Most agricultural economists expected U.S. farmers to plant more corn and less everything else this spring, but the scope of the change caught many analysts, including those at the Food and Agricultural Policy Research Institute, off guard.

FAPRI analysts had predicted U.S. cotton producers would plant 13.4 million acres in 2007, 12.2 percent less than in 2006, but even that number was eclipsed by USDA's forecast that U.S. cotton plantings could drop to 12.1 million acres or 20 percent below 2006. Three weeks before the release of the March 30 Planting Intentions report FAPRI economists said the acreage and price forecasts generated by its economic models may have been overtaken by events.

“Based on January information, we had projected smaller shifts,” said Pat Westhoff, the analyst who oversees the preparation of the agricultural economic baseline by the FAPRI centers at the University of Missouri-Columbia and Iowa State University, Ames. “There have been a number of pessimistic news items about cotton since then, so I am not surprised that the report suggests farmers intend to make larger shifts in acreage out of cotton and into corn than we had projected. Still, I was not expecting the cotton and soybean numbers to be quite this low or the corn number to be quite this high.

“As always, it is important to remember that this report is not the final say on 2007 acreage. Weather conditions this spring and market reactions to the report and other news will mean that actual plantings will certainly differ from this report of farmers' intentions.”

While FAPRI said cotton plantings would certainly drop by 12 percent or more, it said soybeans would feel the rise in corn the most, falling to 70.5 million acres from 75.5 million acres in 2006. (USDA forecast 67.1 million acres of soybeans.) Wheat area increases to 60.1 million acres in 2007 but drops in following years to 57 million by 2016.

The baseline, prepared annually for Congress, is a collaborative effort of several institutions. Texas A&M, Texas Tech, the University of Arkansas and Arizona State also contribute.

FAPRI analysts say the current outlook depends on the price of corn not becoming too high, removing profits from ethanol plants. Baseline projections show ethanol production remains profitable, but increasing production and falling petroleum prices result in lower ethanol prices.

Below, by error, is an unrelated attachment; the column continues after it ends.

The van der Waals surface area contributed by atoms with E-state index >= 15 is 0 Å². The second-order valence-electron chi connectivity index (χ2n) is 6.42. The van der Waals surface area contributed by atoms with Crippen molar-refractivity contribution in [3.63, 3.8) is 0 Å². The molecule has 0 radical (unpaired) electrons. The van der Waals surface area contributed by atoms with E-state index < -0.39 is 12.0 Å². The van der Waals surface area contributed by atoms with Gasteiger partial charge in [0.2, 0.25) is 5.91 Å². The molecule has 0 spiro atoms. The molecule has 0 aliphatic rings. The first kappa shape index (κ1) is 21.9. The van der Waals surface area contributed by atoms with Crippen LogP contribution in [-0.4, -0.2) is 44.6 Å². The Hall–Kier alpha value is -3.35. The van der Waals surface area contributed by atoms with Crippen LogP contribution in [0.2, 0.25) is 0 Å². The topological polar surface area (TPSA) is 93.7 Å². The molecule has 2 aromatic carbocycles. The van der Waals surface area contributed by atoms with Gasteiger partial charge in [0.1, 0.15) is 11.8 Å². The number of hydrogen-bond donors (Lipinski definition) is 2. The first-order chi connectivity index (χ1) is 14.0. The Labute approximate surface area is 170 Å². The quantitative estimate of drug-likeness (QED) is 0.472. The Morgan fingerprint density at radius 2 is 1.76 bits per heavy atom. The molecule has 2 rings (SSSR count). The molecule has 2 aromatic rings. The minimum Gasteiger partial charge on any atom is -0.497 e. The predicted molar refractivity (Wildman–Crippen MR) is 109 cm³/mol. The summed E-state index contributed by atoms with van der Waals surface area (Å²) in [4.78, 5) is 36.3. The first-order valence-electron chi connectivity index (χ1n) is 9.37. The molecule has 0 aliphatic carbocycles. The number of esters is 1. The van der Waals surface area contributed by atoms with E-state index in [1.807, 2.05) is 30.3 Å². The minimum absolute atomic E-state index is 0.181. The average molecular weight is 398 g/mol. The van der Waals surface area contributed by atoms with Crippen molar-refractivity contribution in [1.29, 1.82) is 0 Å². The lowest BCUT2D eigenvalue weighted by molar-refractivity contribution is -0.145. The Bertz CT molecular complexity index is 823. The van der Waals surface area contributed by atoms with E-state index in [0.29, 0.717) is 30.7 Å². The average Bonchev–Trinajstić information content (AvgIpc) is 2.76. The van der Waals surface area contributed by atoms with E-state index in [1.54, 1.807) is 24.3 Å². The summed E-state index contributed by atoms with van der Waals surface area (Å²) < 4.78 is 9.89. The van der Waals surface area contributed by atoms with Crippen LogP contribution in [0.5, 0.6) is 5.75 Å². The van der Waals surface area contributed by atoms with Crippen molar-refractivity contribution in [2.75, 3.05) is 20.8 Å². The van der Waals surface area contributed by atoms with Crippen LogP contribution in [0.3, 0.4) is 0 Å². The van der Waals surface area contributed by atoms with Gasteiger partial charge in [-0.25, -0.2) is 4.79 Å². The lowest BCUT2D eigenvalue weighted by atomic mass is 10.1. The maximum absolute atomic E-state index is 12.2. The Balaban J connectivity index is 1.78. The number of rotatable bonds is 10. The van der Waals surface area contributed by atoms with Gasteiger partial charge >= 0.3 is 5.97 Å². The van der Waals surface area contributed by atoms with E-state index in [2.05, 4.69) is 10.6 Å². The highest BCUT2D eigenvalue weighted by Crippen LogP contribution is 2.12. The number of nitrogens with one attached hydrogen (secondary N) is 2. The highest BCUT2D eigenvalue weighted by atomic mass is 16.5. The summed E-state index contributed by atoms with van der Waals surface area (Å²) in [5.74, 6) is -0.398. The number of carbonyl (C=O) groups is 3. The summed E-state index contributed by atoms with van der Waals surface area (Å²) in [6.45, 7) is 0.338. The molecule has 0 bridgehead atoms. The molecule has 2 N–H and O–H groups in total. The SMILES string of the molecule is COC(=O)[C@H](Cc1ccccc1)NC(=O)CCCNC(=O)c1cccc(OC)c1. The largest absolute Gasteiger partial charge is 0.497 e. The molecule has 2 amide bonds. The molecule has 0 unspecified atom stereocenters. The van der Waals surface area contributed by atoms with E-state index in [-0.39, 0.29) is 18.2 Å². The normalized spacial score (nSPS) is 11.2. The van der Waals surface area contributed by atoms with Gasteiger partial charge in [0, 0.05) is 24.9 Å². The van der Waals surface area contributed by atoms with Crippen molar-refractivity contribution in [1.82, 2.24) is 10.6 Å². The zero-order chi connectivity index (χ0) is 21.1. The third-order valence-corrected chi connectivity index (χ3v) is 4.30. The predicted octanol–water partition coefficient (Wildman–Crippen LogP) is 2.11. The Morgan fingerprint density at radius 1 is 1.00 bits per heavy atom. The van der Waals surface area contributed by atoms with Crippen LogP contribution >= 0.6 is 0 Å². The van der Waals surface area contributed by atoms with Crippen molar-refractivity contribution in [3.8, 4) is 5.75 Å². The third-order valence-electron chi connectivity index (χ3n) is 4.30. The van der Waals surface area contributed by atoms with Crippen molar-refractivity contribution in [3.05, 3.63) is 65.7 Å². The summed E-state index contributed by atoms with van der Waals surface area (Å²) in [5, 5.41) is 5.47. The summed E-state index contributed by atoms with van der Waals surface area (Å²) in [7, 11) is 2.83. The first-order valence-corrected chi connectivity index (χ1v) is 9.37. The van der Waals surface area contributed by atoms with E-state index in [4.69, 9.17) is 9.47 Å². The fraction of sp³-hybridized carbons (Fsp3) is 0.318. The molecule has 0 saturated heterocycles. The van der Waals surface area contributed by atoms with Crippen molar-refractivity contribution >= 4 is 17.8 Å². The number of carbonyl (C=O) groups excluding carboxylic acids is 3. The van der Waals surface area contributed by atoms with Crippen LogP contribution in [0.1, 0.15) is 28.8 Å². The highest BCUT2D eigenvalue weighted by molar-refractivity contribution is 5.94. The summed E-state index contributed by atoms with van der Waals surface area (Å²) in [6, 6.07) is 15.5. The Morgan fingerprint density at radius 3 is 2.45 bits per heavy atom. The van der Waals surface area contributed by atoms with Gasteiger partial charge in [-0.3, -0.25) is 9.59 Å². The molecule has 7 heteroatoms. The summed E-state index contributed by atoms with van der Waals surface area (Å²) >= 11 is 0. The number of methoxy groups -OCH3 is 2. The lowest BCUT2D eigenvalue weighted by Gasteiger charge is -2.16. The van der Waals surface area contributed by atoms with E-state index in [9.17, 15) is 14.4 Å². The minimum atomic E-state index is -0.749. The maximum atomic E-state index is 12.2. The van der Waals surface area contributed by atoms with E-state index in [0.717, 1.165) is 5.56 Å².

The baseline projects high crop prices will increase net income for grain farmers; however, higher feed costs cut profits of livestock feeders.

Overall, net farm income dropped $26 billion dollars in 2006 from a record high of $85 billion in 2004, with higher input costs largely responsible. Net farm income could rise $7 billion in 2007 to $66 billion and could remain above $60 billion in later years.

Cash receipts for cattle and calves reached a record $50.7 billion in 2006, but are expected to decline to $47.9 billion by 2010.

“As more expensive corn increased the cost of feeding cattle, feedlots bid down feeder cattle prices,” said Scott Brown, MU FAPRI livestock analyst. “This trend continues through the baseline, as feed costs remain high.”

Poultry producers reacted quickly to higher feed costs, reducing production in the third quarter of 2006. “Slowing growth in poultry is a rarity,” Brown said. “Broiler production is expected to grow only 1.6 percent annually through the baseline, compared with 3 percent annual growth for the previous 10 years.

Three years of profits for hog producers will end in 2007, according to the baseline. The price of producing pork is expected to go up 6 cents a pound, or 16 percent.

Food cost increases remain moderate in spite of higher grain prices. Annual growth in the food Consumer Price Index will average near 2 percent long term, near the general inflation rate, Brown said.

While grain prices play a part in food cost increases, 80 percent of consumer food costs come from other factors, including labor, fuel and packaging.

Fruit and vegetable costs spiked in 2006 and are expected to continue high, given weather-related losses.

Cost of food eaten away from home outpaced home meals in 2005. This trend is expected to continue.

Federal spending for farm programs is lowered by higher grain prices. Direct payments, counter-cyclical payments and marketing loans peaked at $16 billion in the 2005 crop year. Those same payments total $7.7 billion for the current marketing year.

The baseline, which will be used to analyze the 2007 farm bill, has been given to the Senate and House agricultural committees and USDA.